By Annisa Wanat, an independent consultant who works to strengthen the capacity of mission-driven organizations to achieve their goals more strategically by providing customized solutions in leadership, management, and communications.
Most nonprofit board members volunteer because they want to support a worthy cause. While a board’s priority is always governance, its members may also be the organization’s best spokespeople, fundraisers, volunteers, and technical experts. Each of these roles has one thing in common – documents. By keeping all the board materials on a Google Drive (or another cloud storage service), these documents – whether they are bylaws, budgets, minutes, agendas – will make it easier for board members to keep track of documents, and not risk losing them when a board member’s computer crashes, or someone unexpectedly resigns. More importantly, moving to the cloud is a great way to demonstrate transparency, strengthen institutional memory, conserve resources, collaborate, and display tech-savvy.
1) Demonstrate Transparency
Transparency is an essential quality for a nonprofit. Transparency about programmatic approach, results, governance, and finances are just a few ways a nonprofit can be open about its work, and this openness must start with the board. Every board member should have easy access to committee reports, strategic plans, fundraising goals, and any other document that will help them make the best possible decisions about the nonprofit. Setting up Google Drive is a simple way to share all this information. Also, some folders, such as those containing the 990s, bylaws, and approved minutes, can be linked to the nonprofit’s website to make the organization more transparent to the public.
2) Strengthen Institutional Memory
Turnover is inevitable, but for smaller nonprofits, especially those with a working board, sometimes turnover can be paralyzing if someone, especially the chair, leaves unexpectedly. For example, one new chair of a working board was handed a box “with everything she needed to know” to take over the leadership. She spent the first year of her chairmanship getting everything into an electronic version. Then her computer crashed, and it was all lost. A tech genius recovered most of it, but it took this extreme situation for the board to decide to adopt the cloud. Even in the absence of tech failure, setting up a shared drive will allow new members to read through previous minutes to get context on issues of interest. Orientation materials can go “virtual” so that even more experienced members have the information to refer to when needed. The importance of keeping institutional memory institutional, rather than in one or two individuals’ heads, cannot be overstated, and Google Drive is a great way to make this happen.
Sample Google Drive Structure Available for Download
3) Conserve Resources
Managing a board, whether large or small, is no small administrative task. The chair and staff need to draft and track a significant amount of materials. Preparing for meetings also requires content to be drafted, printed, and collated. These last two take staff time and financial resources that could be better spent providing services to clients. Plus, think of the trees you can save as members begin switching to reading agendas and reviewing minutes on their tablets and phones!
4) Collaborate Outside of Scheduled Meetings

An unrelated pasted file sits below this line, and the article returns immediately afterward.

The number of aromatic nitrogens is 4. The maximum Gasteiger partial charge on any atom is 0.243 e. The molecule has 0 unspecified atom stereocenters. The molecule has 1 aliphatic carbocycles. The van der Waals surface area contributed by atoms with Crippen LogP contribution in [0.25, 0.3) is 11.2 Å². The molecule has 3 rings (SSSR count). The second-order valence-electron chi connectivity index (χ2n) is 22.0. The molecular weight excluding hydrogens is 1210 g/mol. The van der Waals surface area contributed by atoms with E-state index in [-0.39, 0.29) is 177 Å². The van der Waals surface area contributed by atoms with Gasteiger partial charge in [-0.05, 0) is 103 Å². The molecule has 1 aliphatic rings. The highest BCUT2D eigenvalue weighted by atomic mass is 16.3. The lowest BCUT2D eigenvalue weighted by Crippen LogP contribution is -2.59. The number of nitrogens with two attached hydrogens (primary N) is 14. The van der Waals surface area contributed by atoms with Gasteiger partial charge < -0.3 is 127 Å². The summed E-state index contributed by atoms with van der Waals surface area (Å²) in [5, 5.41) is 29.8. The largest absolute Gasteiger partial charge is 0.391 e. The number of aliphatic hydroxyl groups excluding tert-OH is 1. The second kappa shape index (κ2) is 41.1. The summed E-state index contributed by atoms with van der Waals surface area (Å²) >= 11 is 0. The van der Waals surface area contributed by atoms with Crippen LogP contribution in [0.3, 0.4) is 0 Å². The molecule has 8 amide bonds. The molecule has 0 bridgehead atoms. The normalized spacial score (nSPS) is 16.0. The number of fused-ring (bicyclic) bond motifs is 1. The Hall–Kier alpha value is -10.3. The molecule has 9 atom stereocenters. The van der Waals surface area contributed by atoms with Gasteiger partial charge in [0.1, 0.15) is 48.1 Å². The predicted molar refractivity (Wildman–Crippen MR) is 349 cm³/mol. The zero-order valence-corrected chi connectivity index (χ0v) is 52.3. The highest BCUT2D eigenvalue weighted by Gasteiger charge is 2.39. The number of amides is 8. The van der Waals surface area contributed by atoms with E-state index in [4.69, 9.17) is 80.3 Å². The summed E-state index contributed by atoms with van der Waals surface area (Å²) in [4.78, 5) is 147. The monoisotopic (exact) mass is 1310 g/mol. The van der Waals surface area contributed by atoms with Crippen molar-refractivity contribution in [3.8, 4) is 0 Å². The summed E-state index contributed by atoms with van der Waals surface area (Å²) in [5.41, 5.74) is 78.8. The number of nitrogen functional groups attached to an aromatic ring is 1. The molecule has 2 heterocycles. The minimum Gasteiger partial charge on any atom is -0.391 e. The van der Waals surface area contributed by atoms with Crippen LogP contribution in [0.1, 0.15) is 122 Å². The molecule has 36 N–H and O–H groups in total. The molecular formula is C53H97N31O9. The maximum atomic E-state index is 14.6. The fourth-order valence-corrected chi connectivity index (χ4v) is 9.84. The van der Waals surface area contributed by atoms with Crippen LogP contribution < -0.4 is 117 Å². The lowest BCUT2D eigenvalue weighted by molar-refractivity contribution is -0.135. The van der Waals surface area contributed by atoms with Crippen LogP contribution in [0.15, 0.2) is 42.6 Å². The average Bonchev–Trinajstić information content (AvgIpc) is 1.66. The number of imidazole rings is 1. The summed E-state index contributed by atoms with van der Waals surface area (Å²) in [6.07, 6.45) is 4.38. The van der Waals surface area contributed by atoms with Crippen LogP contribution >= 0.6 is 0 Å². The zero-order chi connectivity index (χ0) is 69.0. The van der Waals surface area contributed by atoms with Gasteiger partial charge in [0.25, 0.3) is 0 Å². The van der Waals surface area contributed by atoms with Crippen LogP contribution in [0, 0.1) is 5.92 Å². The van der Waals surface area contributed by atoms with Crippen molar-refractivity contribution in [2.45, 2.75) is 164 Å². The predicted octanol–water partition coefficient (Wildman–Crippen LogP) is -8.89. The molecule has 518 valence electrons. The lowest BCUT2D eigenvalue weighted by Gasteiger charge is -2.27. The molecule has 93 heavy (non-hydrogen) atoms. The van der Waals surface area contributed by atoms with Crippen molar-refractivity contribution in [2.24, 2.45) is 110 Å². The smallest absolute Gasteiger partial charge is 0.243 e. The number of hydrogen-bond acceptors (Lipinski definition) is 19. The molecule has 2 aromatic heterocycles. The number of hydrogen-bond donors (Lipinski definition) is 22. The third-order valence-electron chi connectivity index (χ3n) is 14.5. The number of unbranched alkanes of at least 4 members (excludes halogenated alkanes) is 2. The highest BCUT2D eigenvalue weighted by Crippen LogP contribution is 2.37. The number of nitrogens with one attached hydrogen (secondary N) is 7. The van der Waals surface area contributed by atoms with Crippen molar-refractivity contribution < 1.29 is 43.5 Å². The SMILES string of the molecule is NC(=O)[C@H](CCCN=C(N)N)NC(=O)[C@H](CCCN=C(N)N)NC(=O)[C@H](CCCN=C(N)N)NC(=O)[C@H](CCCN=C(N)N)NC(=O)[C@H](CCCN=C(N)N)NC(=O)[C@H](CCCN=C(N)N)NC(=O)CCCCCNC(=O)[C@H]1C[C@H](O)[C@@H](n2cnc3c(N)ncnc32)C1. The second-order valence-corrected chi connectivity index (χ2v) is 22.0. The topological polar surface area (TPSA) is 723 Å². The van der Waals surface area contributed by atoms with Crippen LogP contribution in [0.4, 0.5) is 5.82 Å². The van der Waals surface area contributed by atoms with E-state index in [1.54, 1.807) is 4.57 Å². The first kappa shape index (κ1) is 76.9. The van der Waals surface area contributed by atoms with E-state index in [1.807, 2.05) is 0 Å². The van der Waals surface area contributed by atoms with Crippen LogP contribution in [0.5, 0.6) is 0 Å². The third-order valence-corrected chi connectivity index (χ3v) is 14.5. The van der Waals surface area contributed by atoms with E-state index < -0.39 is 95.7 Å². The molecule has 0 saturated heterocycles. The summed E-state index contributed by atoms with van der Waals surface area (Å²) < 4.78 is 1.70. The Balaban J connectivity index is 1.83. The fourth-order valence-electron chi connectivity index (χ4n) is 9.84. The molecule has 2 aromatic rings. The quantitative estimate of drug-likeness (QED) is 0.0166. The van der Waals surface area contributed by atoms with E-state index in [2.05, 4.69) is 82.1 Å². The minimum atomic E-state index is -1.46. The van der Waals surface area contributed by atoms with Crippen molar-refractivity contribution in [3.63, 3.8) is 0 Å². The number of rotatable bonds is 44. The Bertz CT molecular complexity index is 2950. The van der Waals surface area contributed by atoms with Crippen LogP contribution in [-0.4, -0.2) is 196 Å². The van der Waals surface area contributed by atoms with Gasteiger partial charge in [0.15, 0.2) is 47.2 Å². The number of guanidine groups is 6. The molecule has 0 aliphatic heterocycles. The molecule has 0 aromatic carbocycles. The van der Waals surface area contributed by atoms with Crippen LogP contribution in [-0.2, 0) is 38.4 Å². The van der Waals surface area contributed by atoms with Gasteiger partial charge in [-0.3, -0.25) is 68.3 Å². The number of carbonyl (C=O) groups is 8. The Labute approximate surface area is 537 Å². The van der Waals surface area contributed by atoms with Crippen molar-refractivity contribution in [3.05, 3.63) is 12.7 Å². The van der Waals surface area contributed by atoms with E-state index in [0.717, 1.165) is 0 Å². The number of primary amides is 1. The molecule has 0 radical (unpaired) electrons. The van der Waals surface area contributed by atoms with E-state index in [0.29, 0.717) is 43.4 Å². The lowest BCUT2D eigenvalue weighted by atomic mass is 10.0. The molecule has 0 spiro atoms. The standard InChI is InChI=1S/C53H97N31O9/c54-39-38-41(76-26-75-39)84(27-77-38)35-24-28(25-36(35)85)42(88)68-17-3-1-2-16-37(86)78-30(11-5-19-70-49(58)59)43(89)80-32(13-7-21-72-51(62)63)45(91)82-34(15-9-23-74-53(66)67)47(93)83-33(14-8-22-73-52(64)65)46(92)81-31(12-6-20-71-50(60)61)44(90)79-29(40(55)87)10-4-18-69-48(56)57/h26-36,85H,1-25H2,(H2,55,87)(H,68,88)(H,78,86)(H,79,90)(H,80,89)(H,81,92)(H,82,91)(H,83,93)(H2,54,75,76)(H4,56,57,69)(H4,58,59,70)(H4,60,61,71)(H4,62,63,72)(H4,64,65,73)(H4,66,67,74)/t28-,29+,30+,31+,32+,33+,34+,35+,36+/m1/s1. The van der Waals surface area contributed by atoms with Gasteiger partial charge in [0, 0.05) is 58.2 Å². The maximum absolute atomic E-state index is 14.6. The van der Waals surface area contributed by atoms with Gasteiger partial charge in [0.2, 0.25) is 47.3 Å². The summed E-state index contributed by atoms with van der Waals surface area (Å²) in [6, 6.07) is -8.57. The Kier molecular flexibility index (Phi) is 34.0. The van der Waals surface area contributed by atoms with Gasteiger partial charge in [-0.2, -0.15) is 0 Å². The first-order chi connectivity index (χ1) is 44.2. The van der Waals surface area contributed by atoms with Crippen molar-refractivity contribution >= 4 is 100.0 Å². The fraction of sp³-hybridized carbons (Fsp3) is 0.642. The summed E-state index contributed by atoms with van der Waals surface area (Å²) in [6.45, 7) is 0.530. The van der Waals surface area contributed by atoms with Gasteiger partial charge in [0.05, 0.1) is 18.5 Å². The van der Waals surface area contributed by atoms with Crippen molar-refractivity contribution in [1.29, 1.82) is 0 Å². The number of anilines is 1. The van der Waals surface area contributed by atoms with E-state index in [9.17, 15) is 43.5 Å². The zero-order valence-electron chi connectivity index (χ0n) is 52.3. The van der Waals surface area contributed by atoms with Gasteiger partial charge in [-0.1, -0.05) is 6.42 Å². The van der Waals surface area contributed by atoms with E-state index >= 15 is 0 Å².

As offices provide more remote work options, people are getting increasingly comfortable collaborating virtually, and want to bring this to nonprofit boards as well. A cloud service allows your board members and committees to conveniently work together on documents such as press releases, communication materials, or event planning without meeting in person or worrying about version control. Because members do not typically serve on boards to do the paperwork, but rather to support a mission, virtual collaboration frees up more in-person meetings to focus on program issues and less on administrative tasks. If necessary, be sure to update your bylaws to allow for virtual decision making.
5) Display Tech Savvy
Boards are recruiting more and more Millennials to join and then risk losing them because the more experienced members want to stick to “the way things have always been done.” Adopting a cloud system is a great way to demonstrate to potential board members and donors how the organization is using technology to be more efficient. Other stakeholders also want to know what an organization is doing to “go green.” Being able to point to using more online documents for board administration is one more item your organization can add to the “green” list.
Transitioning to Google Drive is not something that will happen overnight, and like any organizational change, it will need to be managed carefully. Depending on the members’ comfort level with tech, you may also need to do some training. But putting younger members in charge of managing this transition is a great way to empower them and do some team building at the same time. But by the end of the switch, your board will have more access to information, a more reliable memory, and increased collaboration options. Plus, think of the potential trees saved!
About the author: Annisa Wanat has 20+ years global experience in the public and nonprofit sectors, with a focus on analyzing new situations and mentoring groups to create locally relevant solutions to strength communities, organizations and institutions. Whether organizing for social change, guiding institutions through transitions, or training citizens on advocacy, Annisa believes that planning strategically, communicating openly, and focusing on people are the keys to any successful public endeavor. [FULL BIO]